The Daughters Opera Project is a cross-disciplinary experimental opera, arts activism project focused on transforming conversations and ideas around gendered violence, and addressing contemporary womb to tomb traumas against women, and girls collectively in the 21st century.
The project has been several years in development, recently culminating in a world premiere of its inaugural Girls Are Not Toys Public Space Intervention program, DAUGHTERS Song Cycle at the City Recital Hall, Sydney, Australia in October 2019, and DAUGHTERS Opera at The Black Box Okhla, New Delhi India in January 2020.
The Daughters Opera Project is designed to be a global touring methodology moving across communities, working with new women in a residency structure, amplifying local voices, places and spaces on the topic of gendered violence, and ongoing equality for women and girls.
The mission is to connect, educate and empower participants, audience and partners by providing enriching ideation through a shared creative and social justice purpose, as well as inter-cultural knowledge transfer to develop new ideas and visions on the global issue.
Daughters Opera - New Delhi 2020
Director's Note - Anuradha Kapur
The project Daughters has been in discussion over several years. Tammy Brennan initiated the dialogue in 2013 and this dialogue has since grown to include many imaginations. It is an attempt to work cross disciplines and cross languages – and that is always a difficult proposal. Why one language associates with another: translates, adapts and is modified by another is often unpredictable and processual.
We are attempting to present this to you. The process has been shaped by all its moving elements – music, movement language and scenography: text work and theoretical frames are provided by many readings including KumKum Sangari’s book Solid:Liquid – A (Trans) National Reproductive Formation. This has provided images for use to think of improvisatory exercises to explore materials that cross over from everyday life to the stage. The process has been based on ‘figuring out’ quite literally what it means to bring women’s visible and invisible labour on stage.
Librettist / Executive Producer's Note - Tammy Brennan
Vast numbers of reported news stories have been reframed here as an epitaph to women and girls spanning both the ancient and the modern worlds. Daughters is an honouring of their resistance and resilience, alongside an acknowledgment of the ongoing pain and suffering of violence against our women and girls, and its legacy.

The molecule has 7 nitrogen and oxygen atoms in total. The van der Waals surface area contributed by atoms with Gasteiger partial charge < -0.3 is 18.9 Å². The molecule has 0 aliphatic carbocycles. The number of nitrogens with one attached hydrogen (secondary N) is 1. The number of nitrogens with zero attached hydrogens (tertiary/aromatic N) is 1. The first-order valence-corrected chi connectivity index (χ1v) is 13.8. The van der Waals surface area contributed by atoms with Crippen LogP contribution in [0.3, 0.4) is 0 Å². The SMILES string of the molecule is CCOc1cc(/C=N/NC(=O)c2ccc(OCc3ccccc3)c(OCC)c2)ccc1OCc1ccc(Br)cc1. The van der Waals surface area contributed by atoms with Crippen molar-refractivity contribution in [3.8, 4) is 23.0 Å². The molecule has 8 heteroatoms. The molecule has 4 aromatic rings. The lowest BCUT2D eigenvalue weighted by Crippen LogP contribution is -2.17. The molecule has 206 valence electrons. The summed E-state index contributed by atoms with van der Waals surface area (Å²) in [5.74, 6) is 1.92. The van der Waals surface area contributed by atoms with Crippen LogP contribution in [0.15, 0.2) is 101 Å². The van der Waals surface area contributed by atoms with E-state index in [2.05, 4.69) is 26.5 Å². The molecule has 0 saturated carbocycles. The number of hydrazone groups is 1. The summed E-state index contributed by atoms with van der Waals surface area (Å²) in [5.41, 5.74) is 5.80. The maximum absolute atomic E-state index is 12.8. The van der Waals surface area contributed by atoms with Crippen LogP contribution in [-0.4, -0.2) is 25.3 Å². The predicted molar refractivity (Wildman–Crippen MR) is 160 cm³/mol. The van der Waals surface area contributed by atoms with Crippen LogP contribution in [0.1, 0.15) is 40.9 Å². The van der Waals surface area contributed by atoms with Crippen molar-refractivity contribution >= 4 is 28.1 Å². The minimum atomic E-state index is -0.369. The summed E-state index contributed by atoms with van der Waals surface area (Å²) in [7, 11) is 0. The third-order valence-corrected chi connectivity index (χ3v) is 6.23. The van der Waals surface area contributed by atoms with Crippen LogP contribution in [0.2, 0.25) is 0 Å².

The poetry of the libretto is very much offered as a place for reflection, as
as it is a call to action.
Composer's Note - David Chisholm
11 Fado and 1 Zarzuela comprise the musical vessel of Daughters. When generating music for a work around gender violence, one is conscious of violence more broadly.
Colonialism is violence by policy and administration, violence by control at a state level. The choice of Fado then was in part to harness the character of saudade, the untranslatable Portuguese word that underpins a genre that is almost always sung by women, with almost always male musicians.
Additionally this choice nods to Portugal’s 500 year administrative occupation of regions of India, something far more appropriate when working on an intercultural project with Indian artists, rather than default to the violent fantasy of ethno-exoticism these artists often face in such Western cultural encounters.
Scenographer's Note - Deepan Sivaraman
The Scenographic intervention into the operatic form has resulted in a highly formalistic performance space. The conceptual idea begins with an opera about daily life, and the space was designed keeping in mind the presence of actors, singers and dancers and the differences in their physicalities so that a common language of movement could be created that would be in consonance with the performance space.
The sharpness of the lines and corners is a way to expose the Black Box Theatre space to the formal setting of an opera. The space has been divided into a cold desolate subway below and the world above.
A large abstracted box moves up and down the space in a monotonous and ominous manner revealing the underlying violence of each moment of the performance. The commuters have only one intention which is to reach the destination that may never arrive.